Luxor is a massive hotel shaped like a pyramid, which was completed in 1993. This is an extreme example of re-purposing historic architectural styles, which became widespread in the Postmodern architectural period. In front of the Pyramid, we also have a re-creation of the Great Sphinx of Giza.
Both the Pyramid and Sphinx have been re-created in the LEGO model. The pyramid is truncated on the back to save space, but looks good from the front, and the Sphinx is accurately rendered using just a few parts and a Minifig accessory headdress. It is set back from the rest of the model, which is just as well as it is one of the least inspired models in the set.
This model effectively captures the shape and personality of the beautiful Bellagio Hotel, and the iconic fountains in front which are choreographed to music. Watching the fountains is one of my must-see stops every time I visit the Las Vegas strip. (The area in front of the fountains is packed day-and-night for the performances which occur every 15 to 30 minutes.)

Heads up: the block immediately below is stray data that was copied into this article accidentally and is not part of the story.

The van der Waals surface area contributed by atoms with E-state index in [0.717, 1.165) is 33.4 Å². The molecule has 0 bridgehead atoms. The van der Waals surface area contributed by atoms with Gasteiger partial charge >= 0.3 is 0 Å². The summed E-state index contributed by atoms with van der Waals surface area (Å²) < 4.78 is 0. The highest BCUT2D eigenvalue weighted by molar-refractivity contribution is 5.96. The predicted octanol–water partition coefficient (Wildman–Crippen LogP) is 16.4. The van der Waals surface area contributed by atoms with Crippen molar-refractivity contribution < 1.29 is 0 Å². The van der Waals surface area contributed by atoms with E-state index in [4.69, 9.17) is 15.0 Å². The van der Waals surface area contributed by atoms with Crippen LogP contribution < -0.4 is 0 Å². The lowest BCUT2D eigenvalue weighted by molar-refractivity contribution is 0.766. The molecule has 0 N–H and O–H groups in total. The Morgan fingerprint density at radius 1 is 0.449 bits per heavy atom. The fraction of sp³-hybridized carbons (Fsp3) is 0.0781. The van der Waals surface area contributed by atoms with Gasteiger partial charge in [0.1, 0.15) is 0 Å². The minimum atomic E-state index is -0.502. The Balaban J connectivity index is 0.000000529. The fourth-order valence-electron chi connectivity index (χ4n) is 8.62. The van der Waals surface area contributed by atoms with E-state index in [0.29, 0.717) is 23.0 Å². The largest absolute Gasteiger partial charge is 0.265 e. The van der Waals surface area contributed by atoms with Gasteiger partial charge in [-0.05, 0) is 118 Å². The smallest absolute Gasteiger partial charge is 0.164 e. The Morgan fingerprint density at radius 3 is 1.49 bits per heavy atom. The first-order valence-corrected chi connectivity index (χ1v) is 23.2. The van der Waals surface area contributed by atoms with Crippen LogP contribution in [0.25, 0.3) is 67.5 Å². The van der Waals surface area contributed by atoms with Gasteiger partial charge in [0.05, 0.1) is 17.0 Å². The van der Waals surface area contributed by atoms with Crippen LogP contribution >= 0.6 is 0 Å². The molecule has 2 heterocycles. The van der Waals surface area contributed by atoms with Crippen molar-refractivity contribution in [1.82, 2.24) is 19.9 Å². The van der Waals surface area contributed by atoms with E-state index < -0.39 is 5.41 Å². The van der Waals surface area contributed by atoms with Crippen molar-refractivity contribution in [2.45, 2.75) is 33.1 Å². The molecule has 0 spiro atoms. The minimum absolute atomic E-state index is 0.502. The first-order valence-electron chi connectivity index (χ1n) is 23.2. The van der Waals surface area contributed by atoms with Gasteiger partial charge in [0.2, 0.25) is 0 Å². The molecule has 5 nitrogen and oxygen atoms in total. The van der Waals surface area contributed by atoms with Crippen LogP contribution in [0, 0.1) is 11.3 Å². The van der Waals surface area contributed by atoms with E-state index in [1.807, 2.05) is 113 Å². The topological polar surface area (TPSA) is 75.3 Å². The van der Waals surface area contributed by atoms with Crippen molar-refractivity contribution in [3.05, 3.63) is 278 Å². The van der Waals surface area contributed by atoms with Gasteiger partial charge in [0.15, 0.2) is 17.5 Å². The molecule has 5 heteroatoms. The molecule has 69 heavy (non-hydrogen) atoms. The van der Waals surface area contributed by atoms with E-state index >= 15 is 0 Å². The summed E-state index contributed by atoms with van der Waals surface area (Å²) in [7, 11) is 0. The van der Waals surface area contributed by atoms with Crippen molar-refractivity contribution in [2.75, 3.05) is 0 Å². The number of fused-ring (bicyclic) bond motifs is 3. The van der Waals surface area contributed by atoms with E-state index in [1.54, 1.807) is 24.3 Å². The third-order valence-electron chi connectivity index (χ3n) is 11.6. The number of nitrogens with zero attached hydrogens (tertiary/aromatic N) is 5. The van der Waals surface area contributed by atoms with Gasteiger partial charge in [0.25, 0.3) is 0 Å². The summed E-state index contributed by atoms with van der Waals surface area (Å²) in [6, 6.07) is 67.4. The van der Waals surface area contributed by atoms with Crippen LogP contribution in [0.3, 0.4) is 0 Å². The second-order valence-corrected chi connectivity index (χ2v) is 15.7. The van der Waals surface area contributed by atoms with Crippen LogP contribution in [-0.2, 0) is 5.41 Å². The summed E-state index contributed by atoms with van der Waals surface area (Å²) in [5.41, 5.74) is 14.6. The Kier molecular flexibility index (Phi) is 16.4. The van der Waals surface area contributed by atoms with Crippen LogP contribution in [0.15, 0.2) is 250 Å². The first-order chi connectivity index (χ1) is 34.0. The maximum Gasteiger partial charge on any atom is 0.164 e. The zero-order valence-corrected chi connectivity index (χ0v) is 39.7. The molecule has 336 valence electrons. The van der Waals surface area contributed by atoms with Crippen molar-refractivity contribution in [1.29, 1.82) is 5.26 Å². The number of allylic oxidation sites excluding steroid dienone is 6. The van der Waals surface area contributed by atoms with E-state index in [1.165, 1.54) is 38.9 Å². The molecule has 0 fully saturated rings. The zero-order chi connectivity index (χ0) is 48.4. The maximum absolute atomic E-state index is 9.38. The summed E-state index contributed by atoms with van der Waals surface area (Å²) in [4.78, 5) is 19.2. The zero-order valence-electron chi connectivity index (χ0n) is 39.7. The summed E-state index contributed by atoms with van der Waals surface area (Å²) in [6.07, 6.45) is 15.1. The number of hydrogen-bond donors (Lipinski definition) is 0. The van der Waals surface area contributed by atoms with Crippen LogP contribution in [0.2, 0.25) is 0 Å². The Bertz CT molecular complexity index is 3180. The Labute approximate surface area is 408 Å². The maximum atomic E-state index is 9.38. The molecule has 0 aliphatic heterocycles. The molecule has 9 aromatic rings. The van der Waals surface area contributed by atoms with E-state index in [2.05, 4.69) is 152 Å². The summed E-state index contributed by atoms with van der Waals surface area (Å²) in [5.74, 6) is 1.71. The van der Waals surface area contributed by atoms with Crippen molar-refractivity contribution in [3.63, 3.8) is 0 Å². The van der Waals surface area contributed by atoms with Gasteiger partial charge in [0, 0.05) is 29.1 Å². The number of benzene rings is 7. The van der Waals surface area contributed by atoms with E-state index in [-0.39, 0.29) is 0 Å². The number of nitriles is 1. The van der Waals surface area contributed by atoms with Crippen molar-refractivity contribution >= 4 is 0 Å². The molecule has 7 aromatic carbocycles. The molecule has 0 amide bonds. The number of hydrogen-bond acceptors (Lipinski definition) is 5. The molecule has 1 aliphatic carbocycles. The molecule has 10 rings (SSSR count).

Eagle-eyed reader may notice that most of the building is built using SNOT techniques, which is an advanced building technique which I appreciate. Unfortunately, in this case the final design wasn’t as elegant as I would have liked. The panels are cleverly attached to the base using Bar 6L w/ Stop Ring (part 63965). Unfortunately, the clips and bars are clearly visible when looking at the model from the side or back. This feels less polished than I would prefer for an official set.
Further, It is clear that in their haste to replace Mandalay Bay with a different building, they were not willing to re-arrange the rest of the buildings to match the order in which they appear when driving down the strip. I admit that this is a minor detail since skyline sets are caricatures of real cities, but it’s too bad given that it would have been easy to fix.
Welcome to Las Vegas sign